This week's initial jobless claim numbers came in at a good 270,000, which was down by 9.2 percent year-over-year (y/y), while the 4-week moving average fell to 268,250.
One could easily say the stage is set for another good month-over-month payroll number that was up by 232,000 in June (+2.3 percent y/y) and an overall unemployment rate down to 5.3 percent, which was its lowest level since April 2008.
In its “National Economic Update” the Dallas Fed states: “The U.S. economy regains footing, set for solid year ahead.”
Interestingly, the Dallas Fed calls for wage inflation to rise, from its current year-to-year rate of 2.1 percent, to 2.5 percent in the second quarter 2016 while it also sees a slight increase in trimmed-mean inflation to about 1.76 percent over the coming year.
On the economy, the Dallas Fed update concludes as the Federal Reserve Board sees the long-term jobless rate between 5 and 5.2 percent while the Congressional Budget Office estimates the so-called “natural rate of unemployment” at 5.2 percent, consensus expectations are now for little to no labor-market slack by early 2016.
If these forecasts prove to be close to reality, inflation should rise to around 2 percent within the next 2 years, which should provide a well-anchored inflation expectations environment and would comply with one of the Fed’s requisites to continue rising the fed-fund rates after the initial “liftoff.”
For long-term investors, the employment report is not that crucial because even if it is a strong one, it remains to be seen what the Fed decides in September. And if it’s a somewhat weaker one, the chances for a first rate hike in September will only be postponed for a few months.
Anyway, the Fed will have (the sooner the better) to come out of its corner it has painted itself in ... or its credibility could be at serious risk.
About the markets, there is no doubt serious spikes in volatility are coming. As a long-term investor (but this is strictly my personal opinion) I would prefer to remain on the sidelines until we see substantial lower prices in various markets.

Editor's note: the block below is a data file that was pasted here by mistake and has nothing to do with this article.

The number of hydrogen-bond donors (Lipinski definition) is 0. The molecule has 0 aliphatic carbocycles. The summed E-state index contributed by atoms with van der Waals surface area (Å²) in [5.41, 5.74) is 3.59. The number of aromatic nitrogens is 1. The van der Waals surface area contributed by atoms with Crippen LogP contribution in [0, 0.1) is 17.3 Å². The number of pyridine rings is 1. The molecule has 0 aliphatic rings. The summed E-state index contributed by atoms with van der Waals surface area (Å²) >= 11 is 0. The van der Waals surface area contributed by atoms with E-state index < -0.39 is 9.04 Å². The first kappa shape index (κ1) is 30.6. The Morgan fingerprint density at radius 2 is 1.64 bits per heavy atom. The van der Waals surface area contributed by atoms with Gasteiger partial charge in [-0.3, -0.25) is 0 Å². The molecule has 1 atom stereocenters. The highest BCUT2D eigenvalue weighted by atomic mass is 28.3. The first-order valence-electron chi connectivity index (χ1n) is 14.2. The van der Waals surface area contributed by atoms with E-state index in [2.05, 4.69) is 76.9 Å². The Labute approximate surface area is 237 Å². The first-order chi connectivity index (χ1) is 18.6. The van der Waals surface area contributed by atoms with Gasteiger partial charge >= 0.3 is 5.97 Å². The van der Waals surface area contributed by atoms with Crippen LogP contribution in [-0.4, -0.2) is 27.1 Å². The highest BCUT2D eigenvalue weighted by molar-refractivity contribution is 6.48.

That means over a time span of more or less 2 years, I’d wait, with cash at hand and time as my friend, until U.S. equities slide into broad-based correction-territory (about minus-10 percent) or even in bear-territory (about minus-20 percent or more) and show clean signs (technically!) the markets are bottoming out.
About interest rates in the U.S., the only way is up, while in the eurozone we could see extremely low interest rates for at least a few more years.
About currencies, the only easily tradable currency I can see for now that will strengthen further is the dollar and to a lesser extend the pound sterling. Over the next 2 years, I wouldn’t be surprised the see the euro at 90 to 85 dollar cents.
Just keep in mind, the IMF has just warned in its latest assessment on the eurozone
that the single currency union remains vulnerable to economic shocks and because of a chronic lack of demand, weak productivity, and a large volume of non-performing loans on bank balance sheets, mean the eurozone’s economic future remains bleak.
Mahmood Pradham, IMF mission chief for the Eurozone said: “Several factors cloud the outlook for growth over the next five years … these include high unemployment, especially among the youth; large corporate debt; and, rising non-performing loans (NPLs) in the banking system … A moderate shock to confidence, whether from lower expected future growth or heightened geopolitical tensions, could tip the block into prolonged stagnation.”
Also, Standard and Poor’s revised the European Union Supranational Outlook to negative from stable as it considers there is a greater than one-in-three likelihood of a rating change on the EU during the next two years.
About commodities, as long as China continues to slow down, there should be no serious price revival to be expected.
By the way, Barrick Gold just informed in its “Second Quarter 2015 Results”
it has revised downwards its "all-in sustaining cost" guidance for 2015 to $840-$880 per ounce.
This specific price reference remains to me, especially we are now in an excessively low inflationary world, an indicator at which gold investors could consider to accumulate gold further in case we see a price bottoming process, which isn’t the case today.
I don’t think we have seen the bottom in the price of gold yet.
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